Here's the bed with all the warm weather crops.
As you can see, the tomatoes have no foliage left on the lower half of the plants. The cherry and green zebras are holding their own against the early blight, and two of the heirlooms are putting out lots of new growth at the top with a few green tomatoes. I'm going to let them hang on and see if we can at least get green tomatoes from them. The romas look the worst, and have stopped putting out growth. I'm just waiting for the last three fruit to ripen. The empty spots in the bed are where the zucchini and green beans were. I harvested 1 zucchini this year from 3 plants. They had leaf mold and were still only putting out male blossoms so I pulled them. The kale is looking great at the back of the bed, but we're a little tired of it at the moment. Two peppers are at the front of the bed. One just finally bloomed a few weeks ago and is only starting to develop fruit. I think I'll be trying to bring these inside to see if we can get the peppers to ripen off them. The cucumbers didn't get enough sun, they were shaded by the beans which were in front of them. They didn't climb nearly as high as I thought they might. They may still give a few more cucumbers so I'm letting them hang on until frost.
My other bed looks lush and green in comparison. This is where I'm planning on putting my cold frame in a few weeks to protect winter greens and to see how long I can continue to harvest. Here is a closer look at some of the things in this bed. On the near side, I have swiss chard, carrots, & winterbor kale.
I've also started Italian Dandelion (Chicory), though something snacked on it when I forgot to plug in the electric fence.
Under the Italian Dandelion, I seeded mache which is supposed to be very winter hardy. Near the carrots, I seeded claytonia, another hardy salad green.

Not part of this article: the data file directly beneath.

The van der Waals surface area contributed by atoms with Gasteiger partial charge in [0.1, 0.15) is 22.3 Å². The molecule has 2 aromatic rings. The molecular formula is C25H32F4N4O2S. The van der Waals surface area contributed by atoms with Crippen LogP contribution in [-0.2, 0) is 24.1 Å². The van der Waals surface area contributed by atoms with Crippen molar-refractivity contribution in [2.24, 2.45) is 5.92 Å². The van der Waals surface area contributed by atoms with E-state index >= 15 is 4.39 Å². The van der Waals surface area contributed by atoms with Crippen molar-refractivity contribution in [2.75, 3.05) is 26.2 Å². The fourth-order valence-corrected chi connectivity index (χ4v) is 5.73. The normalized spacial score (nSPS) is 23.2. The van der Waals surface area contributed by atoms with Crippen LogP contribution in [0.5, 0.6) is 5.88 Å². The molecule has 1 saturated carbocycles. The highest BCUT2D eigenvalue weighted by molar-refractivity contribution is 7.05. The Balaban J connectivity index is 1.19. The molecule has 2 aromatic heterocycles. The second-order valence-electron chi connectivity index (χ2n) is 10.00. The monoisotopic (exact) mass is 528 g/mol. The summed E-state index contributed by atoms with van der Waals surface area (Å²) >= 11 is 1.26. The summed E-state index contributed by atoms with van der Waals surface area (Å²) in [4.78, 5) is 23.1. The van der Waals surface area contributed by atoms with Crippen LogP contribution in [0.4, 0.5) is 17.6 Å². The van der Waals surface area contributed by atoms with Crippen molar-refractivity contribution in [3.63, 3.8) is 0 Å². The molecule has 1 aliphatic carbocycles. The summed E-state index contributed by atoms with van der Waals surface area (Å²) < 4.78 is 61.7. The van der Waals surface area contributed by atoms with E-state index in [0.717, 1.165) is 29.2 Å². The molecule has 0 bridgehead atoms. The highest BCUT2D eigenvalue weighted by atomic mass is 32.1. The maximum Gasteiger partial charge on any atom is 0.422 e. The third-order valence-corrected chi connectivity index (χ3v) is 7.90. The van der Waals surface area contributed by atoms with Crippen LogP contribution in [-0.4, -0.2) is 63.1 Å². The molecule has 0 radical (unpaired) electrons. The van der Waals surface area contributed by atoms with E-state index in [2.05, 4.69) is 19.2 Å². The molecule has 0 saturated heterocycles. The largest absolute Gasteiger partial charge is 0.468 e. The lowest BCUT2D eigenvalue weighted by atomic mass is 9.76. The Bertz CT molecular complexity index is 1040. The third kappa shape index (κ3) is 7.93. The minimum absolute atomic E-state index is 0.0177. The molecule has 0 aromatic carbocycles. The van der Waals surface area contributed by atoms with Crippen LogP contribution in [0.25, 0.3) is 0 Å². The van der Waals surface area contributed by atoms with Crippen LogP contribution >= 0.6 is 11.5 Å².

In the middle of the bed, I transplanted tatsoi, arugula, & broccoli raab (not pictured).I also have some fall kohlrabi, which I started from seeds earlier in June and transplanted in mid-July. It is starting to create the small stem swelling that you eat.
I planted sorrel from seed this spring because it is supposed to be a hardy perennial and it is now looking like it is big enough that we can harvest some. I've tasted a leaf and it is very lemony. I found a recipe for sorrel soup that we might try.
At the very end of the bed, I have tatsoi, freckles romaine, and a mesclun mix that are all doing very well, though they won't entirely be within the cold frame when the time comes.
The only thing planted in this bed that isn't frost hardy is the basil in the far back corner. The whole bed won't quite fit under the cold frame when the time comes, so the basil wouldn't be included anyways. In summary, here is the list of hardy greens and other crops that I'm planning on having under the cold frame:
- Winterbor Kale
- Italian Dandelion (Italiko Rosso Chiccory)
- Quarantina Broccoli Raab
- White Vienna Kohl Rabi
- Verte de Cambrai Mache
- Mizuna Japanese Mustard
- Swiss Chard (semi hardy)
- Purple Haze & Chantenay Red Core Carrots
- Broad Leaved Sorrel